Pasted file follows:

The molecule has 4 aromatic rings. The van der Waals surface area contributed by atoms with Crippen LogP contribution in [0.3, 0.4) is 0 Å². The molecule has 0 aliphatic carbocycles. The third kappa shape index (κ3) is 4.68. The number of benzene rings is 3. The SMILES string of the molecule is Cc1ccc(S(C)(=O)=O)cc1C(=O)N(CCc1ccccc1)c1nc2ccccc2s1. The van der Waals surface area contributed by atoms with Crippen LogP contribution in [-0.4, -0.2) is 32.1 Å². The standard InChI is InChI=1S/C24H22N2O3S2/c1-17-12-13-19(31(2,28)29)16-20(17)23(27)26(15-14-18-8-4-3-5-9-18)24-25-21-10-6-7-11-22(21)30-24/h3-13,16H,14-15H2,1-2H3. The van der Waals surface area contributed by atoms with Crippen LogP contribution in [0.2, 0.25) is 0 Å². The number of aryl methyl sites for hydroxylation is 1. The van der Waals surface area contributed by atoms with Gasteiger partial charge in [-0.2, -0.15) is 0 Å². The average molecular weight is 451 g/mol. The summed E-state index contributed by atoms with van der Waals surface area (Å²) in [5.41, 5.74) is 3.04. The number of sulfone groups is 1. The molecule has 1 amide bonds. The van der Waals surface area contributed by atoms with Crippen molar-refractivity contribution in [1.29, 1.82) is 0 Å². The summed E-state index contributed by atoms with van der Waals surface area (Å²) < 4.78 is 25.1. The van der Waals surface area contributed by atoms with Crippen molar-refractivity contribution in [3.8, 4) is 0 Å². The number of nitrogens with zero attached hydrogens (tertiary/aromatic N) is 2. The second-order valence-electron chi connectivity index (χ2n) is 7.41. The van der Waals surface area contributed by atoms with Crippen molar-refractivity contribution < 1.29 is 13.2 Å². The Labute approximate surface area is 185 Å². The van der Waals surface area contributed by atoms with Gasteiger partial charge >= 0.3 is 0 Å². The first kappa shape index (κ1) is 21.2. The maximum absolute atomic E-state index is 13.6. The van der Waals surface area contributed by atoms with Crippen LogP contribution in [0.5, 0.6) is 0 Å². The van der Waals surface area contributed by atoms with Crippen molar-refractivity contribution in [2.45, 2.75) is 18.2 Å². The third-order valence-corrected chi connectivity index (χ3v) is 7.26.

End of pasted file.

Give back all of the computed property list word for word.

The molecule has 4 aromatic rings. The van der Waals surface area contributed by atoms with Crippen LogP contribution in [0.3, 0.4) is 0 Å². The molecule has 0 aliphatic carbocycles. The third kappa shape index (κ3) is 4.68. The number of benzene rings is 3. The SMILES string of the molecule is Cc1ccc(S(C)(=O)=O)cc1C(=O)N(CCc1ccccc1)c1nc2ccccc2s1. The van der Waals surface area contributed by atoms with Crippen LogP contribution in [-0.4, -0.2) is 32.1 Å². The standard InChI is InChI=1S/C24H22N2O3S2/c1-17-12-13-19(31(2,28)29)16-20(17)23(27)26(15-14-18-8-4-3-5-9-18)24-25-21-10-6-7-11-22(21)30-24/h3-13,16H,14-15H2,1-2H3. The van der Waals surface area contributed by atoms with Crippen LogP contribution in [0.2, 0.25) is 0 Å². The number of aryl methyl sites for hydroxylation is 1. The van der Waals surface area contributed by atoms with Gasteiger partial charge in [-0.2, -0.15) is 0 Å². The average molecular weight is 451 g/mol. The summed E-state index contributed by atoms with van der Waals surface area (Å²) in [5.41, 5.74) is 3.04. The number of sulfone groups is 1. The molecule has 1 amide bonds. The van der Waals surface area contributed by atoms with Crippen molar-refractivity contribution in [1.29, 1.82) is 0 Å². The summed E-state index contributed by atoms with van der Waals surface area (Å²) < 4.78 is 25.1. The van der Waals surface area contributed by atoms with Crippen molar-refractivity contribution in [3.8, 4) is 0 Å². The number of nitrogens with zero attached hydrogens (tertiary/aromatic N) is 2. The second-order valence-electron chi connectivity index (χ2n) is 7.41. The van der Waals surface area contributed by atoms with Crippen molar-refractivity contribution < 1.29 is 13.2 Å². The Labute approximate surface area is 185 Å². The van der Waals surface area contributed by atoms with Gasteiger partial charge >= 0.3 is 0 Å². The first kappa shape index (κ1) is 21.2. The maximum absolute atomic E-state index is 13.6. The van der Waals surface area contributed by atoms with Crippen LogP contribution in [0.5, 0.6) is 0 Å². The van der Waals surface area contributed by atoms with Crippen molar-refractivity contribution in [2.45, 2.75) is 18.2 Å². The third-order valence-corrected chi connectivity index (χ3v) is 7.26.